- May 30, 2018
- Posted by: Marc Babel
- Category: Asia, Uncategorized
Lynx Asia Regional Analyst Nick Carpenter
Long championed as the undoing of authoritarian regimes the world over, technology has come to be the favored tools of oppression used by Xi Jingping and his Chinese Communist Party (CCP). Accounts of social ranking systems being tracked by smartphone apps, and excessive electronic surveillance have poured out of China as Xi has cemented his grip on power. One part of China where Xi has taken this technological based control far above the rest of the country is the western province of Xinjiang.
Xinjiang, has for all of China’s history, remained on the periphery of Beijing’s control. In past centuries local nomad tribesmen have resisted Han Chinese rule. In contemporary times China’s central government has had a decades long often violent secessionist struggle with the local Uighur Muslims. Bombings and stabbings have occurred all over China and ethnically fuel riots between Han and Uighurs have killed hundreds in Xinjiang. Tensions have been inflamed by Beijing’s relentless push to assimilate the culturally Islamic and Turkic Uighurs into the dominant Han Chinese culture. All the while, the specter of Global Jihad hangs over the Uighur secessionist movements. Hundreds if not thousands of Uighurs have gone to fight in Syria, Iraq, and Afghanistan on behalf of Al-Qaeda or ISIS. China’s neighbor to the west, Pakistan has seen Uighur militants housed in Al-Qaeda training camps. The CCP’s fear is that one-day these militants will return to Xinjiang bringing their newfound radical ideology and capacity for extreme violence with them.
The CCP’s response to the unrest for the past several years has to initiate violent crackdowns. Large contingents of security forces were moved into Xinjiang. Police raids, military checkpoints, and arbitrary arrests became the norm. Earlier this year however, the CCP has begun to implement new technology-based strategies to further its grip on Xinjiang.
It began with the gathering of biometric data of the Uighur population. Biometric data is data that is created from human biological characteristics. Often without prior knowledge or consent, the authorities have collectedDNA samples, eye scans, fingerprints, and blood types from millions of adult Uighurs. The streets of Xinjiang’s cities are now lined with cameras outfitted with facial recognition technology. The government has mandated that all Uighurs put GPS tracking in their cars and on their personal cell phones that the government can track at any time without due process or probable cause. According to some reportspolice instantly begin electronic surveillance on any person suspected of militancy who travels near sensitive areas such as government buildings or more than 1,000 feet from his or her home, or workplace.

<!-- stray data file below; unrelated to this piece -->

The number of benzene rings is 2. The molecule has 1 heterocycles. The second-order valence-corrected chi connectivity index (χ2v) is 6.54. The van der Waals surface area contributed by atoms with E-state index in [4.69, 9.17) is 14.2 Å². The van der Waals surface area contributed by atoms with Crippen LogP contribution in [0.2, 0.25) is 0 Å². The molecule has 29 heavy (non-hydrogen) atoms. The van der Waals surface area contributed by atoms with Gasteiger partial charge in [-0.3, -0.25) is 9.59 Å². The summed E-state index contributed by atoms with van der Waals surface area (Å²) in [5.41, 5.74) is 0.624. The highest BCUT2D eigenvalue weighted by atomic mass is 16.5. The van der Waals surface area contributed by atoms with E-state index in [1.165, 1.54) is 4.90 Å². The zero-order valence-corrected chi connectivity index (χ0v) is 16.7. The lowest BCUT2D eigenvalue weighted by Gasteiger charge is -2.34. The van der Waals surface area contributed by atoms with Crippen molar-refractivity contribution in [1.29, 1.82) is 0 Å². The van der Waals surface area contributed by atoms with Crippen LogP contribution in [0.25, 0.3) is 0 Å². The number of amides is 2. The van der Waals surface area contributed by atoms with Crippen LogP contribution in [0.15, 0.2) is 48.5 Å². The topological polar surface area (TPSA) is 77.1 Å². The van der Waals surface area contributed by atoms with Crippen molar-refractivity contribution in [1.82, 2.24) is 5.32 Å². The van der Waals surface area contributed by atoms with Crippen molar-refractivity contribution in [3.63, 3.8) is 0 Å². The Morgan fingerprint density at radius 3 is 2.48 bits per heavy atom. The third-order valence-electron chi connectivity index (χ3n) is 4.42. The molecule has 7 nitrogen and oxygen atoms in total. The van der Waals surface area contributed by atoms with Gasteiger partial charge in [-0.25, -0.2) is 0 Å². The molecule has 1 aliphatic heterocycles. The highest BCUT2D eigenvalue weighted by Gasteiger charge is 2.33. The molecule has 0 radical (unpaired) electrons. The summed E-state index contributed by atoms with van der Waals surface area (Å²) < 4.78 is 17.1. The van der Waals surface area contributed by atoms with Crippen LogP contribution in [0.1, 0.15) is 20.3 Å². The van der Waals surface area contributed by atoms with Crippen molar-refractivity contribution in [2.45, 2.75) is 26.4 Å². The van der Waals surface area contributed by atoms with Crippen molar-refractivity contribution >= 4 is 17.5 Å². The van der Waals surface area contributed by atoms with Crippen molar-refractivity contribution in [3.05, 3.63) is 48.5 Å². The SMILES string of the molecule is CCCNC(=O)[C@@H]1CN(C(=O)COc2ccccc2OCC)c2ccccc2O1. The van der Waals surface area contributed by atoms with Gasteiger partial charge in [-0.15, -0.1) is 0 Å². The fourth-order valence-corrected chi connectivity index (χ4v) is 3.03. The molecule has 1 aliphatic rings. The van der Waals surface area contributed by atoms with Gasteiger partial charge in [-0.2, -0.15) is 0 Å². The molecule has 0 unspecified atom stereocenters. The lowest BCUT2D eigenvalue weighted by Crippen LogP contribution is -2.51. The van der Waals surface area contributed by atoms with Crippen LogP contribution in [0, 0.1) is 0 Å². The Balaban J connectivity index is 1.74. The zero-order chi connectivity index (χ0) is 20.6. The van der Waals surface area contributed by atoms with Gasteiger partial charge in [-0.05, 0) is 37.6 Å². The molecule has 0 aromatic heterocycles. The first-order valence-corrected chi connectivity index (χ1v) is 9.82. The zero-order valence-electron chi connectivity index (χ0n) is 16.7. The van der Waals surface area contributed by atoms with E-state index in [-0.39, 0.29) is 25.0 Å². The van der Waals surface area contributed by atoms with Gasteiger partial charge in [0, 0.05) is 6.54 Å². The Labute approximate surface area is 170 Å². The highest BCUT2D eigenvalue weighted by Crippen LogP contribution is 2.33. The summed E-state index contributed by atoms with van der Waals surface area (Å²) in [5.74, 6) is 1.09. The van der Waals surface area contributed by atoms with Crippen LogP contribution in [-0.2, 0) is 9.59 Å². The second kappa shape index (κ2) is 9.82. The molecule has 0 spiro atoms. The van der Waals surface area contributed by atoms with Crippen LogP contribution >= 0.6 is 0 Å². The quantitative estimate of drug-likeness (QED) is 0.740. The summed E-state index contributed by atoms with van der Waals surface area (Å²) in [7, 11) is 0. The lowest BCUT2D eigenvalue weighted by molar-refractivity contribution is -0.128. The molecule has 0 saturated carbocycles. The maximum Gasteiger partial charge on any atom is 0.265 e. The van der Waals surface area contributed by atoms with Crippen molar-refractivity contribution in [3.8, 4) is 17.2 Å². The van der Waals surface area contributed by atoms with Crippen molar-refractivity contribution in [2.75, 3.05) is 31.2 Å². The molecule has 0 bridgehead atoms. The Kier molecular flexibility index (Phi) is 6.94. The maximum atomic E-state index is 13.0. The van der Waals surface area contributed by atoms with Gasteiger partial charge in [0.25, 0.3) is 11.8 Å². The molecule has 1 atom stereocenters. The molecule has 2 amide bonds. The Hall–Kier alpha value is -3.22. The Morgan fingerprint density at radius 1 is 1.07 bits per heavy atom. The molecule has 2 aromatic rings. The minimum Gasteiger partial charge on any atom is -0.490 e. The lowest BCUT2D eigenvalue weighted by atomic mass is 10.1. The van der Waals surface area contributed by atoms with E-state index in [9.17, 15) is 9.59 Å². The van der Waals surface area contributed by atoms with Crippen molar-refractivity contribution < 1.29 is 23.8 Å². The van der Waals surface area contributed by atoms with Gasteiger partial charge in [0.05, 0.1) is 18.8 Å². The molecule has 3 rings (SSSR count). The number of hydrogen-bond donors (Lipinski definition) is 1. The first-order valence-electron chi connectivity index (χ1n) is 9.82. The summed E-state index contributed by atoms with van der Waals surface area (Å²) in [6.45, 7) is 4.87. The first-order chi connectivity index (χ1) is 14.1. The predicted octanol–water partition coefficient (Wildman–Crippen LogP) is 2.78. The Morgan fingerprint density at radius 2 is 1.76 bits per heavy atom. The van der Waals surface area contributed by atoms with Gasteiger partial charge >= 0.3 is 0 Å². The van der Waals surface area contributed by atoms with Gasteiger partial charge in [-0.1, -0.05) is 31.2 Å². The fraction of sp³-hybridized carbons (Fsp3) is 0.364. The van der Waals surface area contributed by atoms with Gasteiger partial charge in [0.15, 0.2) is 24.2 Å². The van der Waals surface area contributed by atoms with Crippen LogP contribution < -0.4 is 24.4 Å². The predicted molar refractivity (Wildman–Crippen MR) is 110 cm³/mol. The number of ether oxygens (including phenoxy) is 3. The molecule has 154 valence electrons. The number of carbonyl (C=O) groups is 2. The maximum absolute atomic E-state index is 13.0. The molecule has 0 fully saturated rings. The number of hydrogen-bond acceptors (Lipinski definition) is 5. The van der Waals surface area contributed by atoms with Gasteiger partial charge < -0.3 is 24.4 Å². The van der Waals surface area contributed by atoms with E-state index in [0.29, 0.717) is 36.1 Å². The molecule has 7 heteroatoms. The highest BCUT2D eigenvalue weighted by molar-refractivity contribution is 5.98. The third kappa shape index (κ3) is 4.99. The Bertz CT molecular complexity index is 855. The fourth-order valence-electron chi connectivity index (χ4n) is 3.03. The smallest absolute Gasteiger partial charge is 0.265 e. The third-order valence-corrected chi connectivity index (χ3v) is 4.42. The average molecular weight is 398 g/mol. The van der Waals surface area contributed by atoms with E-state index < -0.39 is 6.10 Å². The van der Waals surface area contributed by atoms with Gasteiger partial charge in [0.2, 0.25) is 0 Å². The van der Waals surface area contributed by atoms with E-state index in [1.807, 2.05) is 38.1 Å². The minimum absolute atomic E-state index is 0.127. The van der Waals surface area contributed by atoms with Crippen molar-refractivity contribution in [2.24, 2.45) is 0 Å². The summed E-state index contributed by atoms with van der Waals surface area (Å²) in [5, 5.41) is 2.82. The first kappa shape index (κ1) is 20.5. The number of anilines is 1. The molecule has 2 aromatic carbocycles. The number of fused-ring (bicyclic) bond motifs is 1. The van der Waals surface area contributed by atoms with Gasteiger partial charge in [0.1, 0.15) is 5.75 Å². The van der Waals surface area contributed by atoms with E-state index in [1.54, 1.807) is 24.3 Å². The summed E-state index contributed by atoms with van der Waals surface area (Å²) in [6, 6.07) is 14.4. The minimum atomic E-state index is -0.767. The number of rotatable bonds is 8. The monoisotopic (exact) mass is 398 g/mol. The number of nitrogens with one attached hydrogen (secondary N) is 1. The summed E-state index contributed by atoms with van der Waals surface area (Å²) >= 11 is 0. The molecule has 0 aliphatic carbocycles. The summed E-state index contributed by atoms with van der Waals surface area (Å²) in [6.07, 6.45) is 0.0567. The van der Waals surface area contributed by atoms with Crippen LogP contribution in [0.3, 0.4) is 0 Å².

Beijing has not simply collected this biometric data and surveillance technology either. The central government has used these technologically advanced capabilities to track down, arrest, and detain hundreds of thousands of Uighurs in secretive “re-education” centers. Many of those that are arrested are not militants or involved with Xinjiang’s secessionist movements. Instead, these camps are filled with men and women who have expressed their Muslim or Uighur identity, such as wearing a Muslim style beard or skullcap. The accounts that come out of these prison camps are harrowing. One Muslim man who recounted his experiences in a Washington Post articleclaims that he was detained for travelling outside of China. He was forced to read communist propaganda and chant slogans praising Xi Jingping for hours. Those who disobey or refuse to take part in these activities are beaten, water boarded, or forced to sit in painful positions for extended periods of time.
This development in Xinjiang has lasting implications for the future of Xi’s time as leader of the CCP. A common CCP strategy for enacting controversial policies is to test them at the province level before implementing them nation wide. The CCP’s actions in Xinjiang could point to an impending nation wide-crackdown. Xi has largely quelled any internal political opposition to his rule and in March of 2018 he eliminated term limits cementing his role as leader of China indefinitely. With no limits on how long he can remain in office and virtually no checks on his power, it is likely that this technological based authoritarianism will be turned on any remaining dissent to Xi’s rule in every Chinese province. What Xi and the CCP have done in Xinjiang is an innovation in oppression. Now that advanced technology has been coupled with more traditional methods of despotism how long will it be before dictators around the world take notice?